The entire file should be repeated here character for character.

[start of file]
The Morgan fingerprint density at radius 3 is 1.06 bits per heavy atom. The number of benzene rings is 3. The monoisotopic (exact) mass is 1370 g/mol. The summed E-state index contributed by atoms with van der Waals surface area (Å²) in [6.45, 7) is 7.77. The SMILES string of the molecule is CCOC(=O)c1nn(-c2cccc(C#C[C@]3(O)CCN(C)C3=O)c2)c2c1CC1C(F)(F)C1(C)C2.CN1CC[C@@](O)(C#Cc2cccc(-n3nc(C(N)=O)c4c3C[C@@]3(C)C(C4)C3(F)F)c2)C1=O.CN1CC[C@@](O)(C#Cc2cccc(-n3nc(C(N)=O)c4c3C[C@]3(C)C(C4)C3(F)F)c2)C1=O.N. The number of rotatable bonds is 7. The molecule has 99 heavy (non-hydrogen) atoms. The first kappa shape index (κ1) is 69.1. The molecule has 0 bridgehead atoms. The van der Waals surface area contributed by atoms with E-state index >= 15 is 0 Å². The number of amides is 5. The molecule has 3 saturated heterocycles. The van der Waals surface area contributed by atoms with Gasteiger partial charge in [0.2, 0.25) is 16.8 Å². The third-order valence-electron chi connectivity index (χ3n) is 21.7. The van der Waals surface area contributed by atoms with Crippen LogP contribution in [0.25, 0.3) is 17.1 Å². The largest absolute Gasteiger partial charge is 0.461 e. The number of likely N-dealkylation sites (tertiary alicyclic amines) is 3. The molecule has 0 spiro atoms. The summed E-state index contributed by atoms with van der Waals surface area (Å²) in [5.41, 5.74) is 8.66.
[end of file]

The Morgan fingerprint density at radius 3 is 1.06 bits per heavy atom. The number of benzene rings is 3. The monoisotopic (exact) mass is 1370 g/mol. The summed E-state index contributed by atoms with van der Waals surface area (Å²) in [6.45, 7) is 7.77. The SMILES string of the molecule is CCOC(=O)c1nn(-c2cccc(C#C[C@]3(O)CCN(C)C3=O)c2)c2c1CC1C(F)(F)C1(C)C2.CN1CC[C@@](O)(C#Cc2cccc(-n3nc(C(N)=O)c4c3C[C@@]3(C)C(C4)C3(F)F)c2)C1=O.CN1CC[C@@](O)(C#Cc2cccc(-n3nc(C(N)=O)c4c3C[C@]3(C)C(C4)C3(F)F)c2)C1=O.N. The number of rotatable bonds is 7. The molecule has 99 heavy (non-hydrogen) atoms. The first kappa shape index (κ1) is 69.1. The molecule has 0 bridgehead atoms. The van der Waals surface area contributed by atoms with E-state index >= 15 is 0 Å². The number of amides is 5. The molecule has 3 saturated heterocycles. The van der Waals surface area contributed by atoms with Gasteiger partial charge in [0.2, 0.25) is 16.8 Å². The third-order valence-electron chi connectivity index (χ3n) is 21.7. The van der Waals surface area contributed by atoms with Crippen LogP contribution in [0.25, 0.3) is 17.1 Å². The largest absolute Gasteiger partial charge is 0.461 e. The number of likely N-dealkylation sites (tertiary alicyclic amines) is 3. The molecule has 0 spiro atoms. The summed E-state index contributed by atoms with van der Waals surface area (Å²) in [5.41, 5.74) is 8.66.